As a result of the investigation of the binding property of three site I markers (subsite Ia, Ib, Ic), only subsite Ic ligand shows binding with domain II though the binding strength is weak. The site II drugs show a binding property with domain II in a ratio of 60 to 80% compared to the wild type albumin. However an esterase-like activity is shown to be remarkably high in the domain III but significantly less than a wild type albumin. An enolase-like activity is not shown in any domain at pH 7.2 but is shown in the domain II at pH 9.2. Further, it is interesting that an antioxidative effect of domain I is substantially similar to that of the wild type albumin. Moreover, each domain reflects a molecular weight to show a large clearance in the kidney. As domain I shows high antioxidant property and low enzymatic activity, it is expected that a protein genetically modified to contain albumin domain I will be applied to a drug delivery system. A protein containing a plurality of amino acid sequences corresponding to domain I will show enhanced antioxidant property.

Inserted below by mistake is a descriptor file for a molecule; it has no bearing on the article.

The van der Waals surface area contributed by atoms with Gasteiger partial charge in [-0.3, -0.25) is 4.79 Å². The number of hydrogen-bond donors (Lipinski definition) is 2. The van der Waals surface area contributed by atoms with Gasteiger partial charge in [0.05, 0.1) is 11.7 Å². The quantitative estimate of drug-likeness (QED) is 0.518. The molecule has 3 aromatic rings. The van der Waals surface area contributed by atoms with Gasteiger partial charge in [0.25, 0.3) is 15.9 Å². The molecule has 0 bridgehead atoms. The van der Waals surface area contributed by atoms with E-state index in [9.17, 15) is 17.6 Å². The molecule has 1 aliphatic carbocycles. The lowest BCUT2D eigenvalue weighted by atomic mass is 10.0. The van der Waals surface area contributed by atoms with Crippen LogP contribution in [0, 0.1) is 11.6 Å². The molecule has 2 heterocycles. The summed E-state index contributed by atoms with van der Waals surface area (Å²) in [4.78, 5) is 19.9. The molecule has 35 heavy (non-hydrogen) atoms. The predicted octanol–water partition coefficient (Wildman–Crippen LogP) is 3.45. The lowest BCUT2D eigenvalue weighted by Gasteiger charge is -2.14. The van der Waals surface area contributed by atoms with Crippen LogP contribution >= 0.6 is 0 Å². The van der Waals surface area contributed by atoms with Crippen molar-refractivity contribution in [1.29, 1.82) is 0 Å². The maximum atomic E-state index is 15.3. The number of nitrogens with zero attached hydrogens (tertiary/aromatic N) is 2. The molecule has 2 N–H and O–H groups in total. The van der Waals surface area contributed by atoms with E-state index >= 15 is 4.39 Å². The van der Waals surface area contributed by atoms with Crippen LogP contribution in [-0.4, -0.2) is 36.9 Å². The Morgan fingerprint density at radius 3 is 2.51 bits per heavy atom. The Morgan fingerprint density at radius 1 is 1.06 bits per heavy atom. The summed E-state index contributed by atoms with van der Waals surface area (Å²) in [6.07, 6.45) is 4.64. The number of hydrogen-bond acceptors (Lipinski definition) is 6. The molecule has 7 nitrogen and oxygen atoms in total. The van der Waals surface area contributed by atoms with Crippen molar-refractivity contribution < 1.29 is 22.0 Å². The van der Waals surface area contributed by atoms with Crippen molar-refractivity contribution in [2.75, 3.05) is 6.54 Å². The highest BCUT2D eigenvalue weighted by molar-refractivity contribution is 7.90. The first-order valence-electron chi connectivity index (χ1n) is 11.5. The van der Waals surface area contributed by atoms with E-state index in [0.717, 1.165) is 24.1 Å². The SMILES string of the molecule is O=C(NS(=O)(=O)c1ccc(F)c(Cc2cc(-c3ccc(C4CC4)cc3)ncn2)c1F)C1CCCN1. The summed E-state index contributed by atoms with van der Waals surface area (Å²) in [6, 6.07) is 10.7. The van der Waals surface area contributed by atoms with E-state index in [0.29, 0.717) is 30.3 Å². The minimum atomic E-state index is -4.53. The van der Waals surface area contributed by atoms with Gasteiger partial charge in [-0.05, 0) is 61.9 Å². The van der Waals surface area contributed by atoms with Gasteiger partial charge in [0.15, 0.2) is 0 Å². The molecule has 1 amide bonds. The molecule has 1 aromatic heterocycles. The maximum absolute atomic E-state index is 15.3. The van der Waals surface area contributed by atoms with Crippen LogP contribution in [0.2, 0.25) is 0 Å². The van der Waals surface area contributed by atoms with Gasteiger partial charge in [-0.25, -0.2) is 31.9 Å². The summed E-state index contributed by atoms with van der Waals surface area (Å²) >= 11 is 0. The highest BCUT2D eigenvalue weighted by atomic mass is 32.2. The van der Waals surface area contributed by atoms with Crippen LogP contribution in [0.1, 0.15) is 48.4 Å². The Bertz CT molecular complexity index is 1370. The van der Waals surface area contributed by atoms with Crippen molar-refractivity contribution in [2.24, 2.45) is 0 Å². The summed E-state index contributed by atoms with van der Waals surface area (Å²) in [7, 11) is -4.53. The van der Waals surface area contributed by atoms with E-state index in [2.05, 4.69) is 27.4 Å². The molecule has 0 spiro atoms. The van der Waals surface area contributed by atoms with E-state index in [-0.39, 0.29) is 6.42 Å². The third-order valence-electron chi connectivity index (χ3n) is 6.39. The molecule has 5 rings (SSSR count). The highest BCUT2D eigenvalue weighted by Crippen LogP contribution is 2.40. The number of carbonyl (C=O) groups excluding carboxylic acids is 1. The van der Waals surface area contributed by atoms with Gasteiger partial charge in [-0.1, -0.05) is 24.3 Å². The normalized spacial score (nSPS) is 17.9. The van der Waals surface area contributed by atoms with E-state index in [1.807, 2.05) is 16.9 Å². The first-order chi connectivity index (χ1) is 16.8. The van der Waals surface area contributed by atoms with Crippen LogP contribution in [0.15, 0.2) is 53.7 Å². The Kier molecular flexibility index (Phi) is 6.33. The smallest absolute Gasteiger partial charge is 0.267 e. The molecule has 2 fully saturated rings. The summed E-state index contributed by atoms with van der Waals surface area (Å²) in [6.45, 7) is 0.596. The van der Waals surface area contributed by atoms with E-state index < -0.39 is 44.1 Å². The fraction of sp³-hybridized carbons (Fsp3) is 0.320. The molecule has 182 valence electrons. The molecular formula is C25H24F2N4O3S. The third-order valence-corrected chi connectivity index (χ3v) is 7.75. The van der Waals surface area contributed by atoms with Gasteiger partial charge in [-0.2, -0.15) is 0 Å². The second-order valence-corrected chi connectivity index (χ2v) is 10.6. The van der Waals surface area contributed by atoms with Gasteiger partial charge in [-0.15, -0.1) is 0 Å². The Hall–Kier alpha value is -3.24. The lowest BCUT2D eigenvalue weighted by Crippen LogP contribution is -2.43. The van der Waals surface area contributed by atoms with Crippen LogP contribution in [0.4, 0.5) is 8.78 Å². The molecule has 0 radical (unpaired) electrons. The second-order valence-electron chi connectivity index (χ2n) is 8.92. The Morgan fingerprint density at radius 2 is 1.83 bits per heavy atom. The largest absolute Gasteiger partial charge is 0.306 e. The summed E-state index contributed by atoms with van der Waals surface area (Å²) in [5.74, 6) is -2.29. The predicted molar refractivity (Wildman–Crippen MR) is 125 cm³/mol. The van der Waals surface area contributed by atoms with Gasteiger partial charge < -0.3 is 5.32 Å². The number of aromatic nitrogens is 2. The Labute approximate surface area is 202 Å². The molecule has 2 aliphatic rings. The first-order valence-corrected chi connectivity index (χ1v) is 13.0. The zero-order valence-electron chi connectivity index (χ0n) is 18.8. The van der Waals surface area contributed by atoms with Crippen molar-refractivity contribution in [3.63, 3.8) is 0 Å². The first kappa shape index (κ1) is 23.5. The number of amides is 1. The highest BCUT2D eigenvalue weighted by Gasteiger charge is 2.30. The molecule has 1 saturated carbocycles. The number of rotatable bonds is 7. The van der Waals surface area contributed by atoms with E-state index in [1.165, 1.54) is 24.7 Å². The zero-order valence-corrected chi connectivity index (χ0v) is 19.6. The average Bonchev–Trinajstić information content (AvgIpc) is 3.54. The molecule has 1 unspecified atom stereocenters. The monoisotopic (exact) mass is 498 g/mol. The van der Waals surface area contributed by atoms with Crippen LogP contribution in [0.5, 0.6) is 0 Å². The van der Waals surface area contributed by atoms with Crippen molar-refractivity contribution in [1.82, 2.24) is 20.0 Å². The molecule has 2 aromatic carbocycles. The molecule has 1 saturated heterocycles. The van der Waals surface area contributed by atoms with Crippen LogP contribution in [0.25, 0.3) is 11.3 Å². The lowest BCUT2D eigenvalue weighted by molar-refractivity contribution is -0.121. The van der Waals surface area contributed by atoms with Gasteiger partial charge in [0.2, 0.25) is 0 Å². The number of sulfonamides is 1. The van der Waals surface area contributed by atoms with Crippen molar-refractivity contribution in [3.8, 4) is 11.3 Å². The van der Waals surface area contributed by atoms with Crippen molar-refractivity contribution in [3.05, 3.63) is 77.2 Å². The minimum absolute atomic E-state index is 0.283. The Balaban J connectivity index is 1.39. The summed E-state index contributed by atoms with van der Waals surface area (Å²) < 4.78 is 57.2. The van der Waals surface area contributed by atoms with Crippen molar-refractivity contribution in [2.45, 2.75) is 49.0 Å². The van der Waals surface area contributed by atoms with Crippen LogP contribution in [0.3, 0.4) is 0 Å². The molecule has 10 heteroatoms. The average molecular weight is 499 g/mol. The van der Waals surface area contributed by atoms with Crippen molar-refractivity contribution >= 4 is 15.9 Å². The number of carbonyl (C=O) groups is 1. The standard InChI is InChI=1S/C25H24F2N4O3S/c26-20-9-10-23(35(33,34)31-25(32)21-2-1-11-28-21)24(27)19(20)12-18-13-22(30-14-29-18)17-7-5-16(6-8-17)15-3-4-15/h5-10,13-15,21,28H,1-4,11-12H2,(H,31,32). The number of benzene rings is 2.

The features of the present invention include: an engineered gene that encodes a protein containing a serum albumin domain, which contains at least one gene that encodes any domain selected from domains I, II, and III of serum albumin; and a protein produced by gene recombinant technology using such a gene.
That is, the present invention provides:
The protein of the present invention is capable of enhancing the specific activity of albumin. Thus, any activity can be selected as desired from an antioxidative effect, a substance transporting ability, and so on, and the protein can be applied effectively to a human body or the like. In addition, as the protein is produced by gene recombinant technology, there is no risk of contamination from any unknown virus or the like, which is a problem peculiar to blood preparations. Thus, the protein can be used safely for a human body. Furthermore, the protein is composed of ingredients originally found in the living body, so that the administration thereof causes little influence such as side effects on a human body.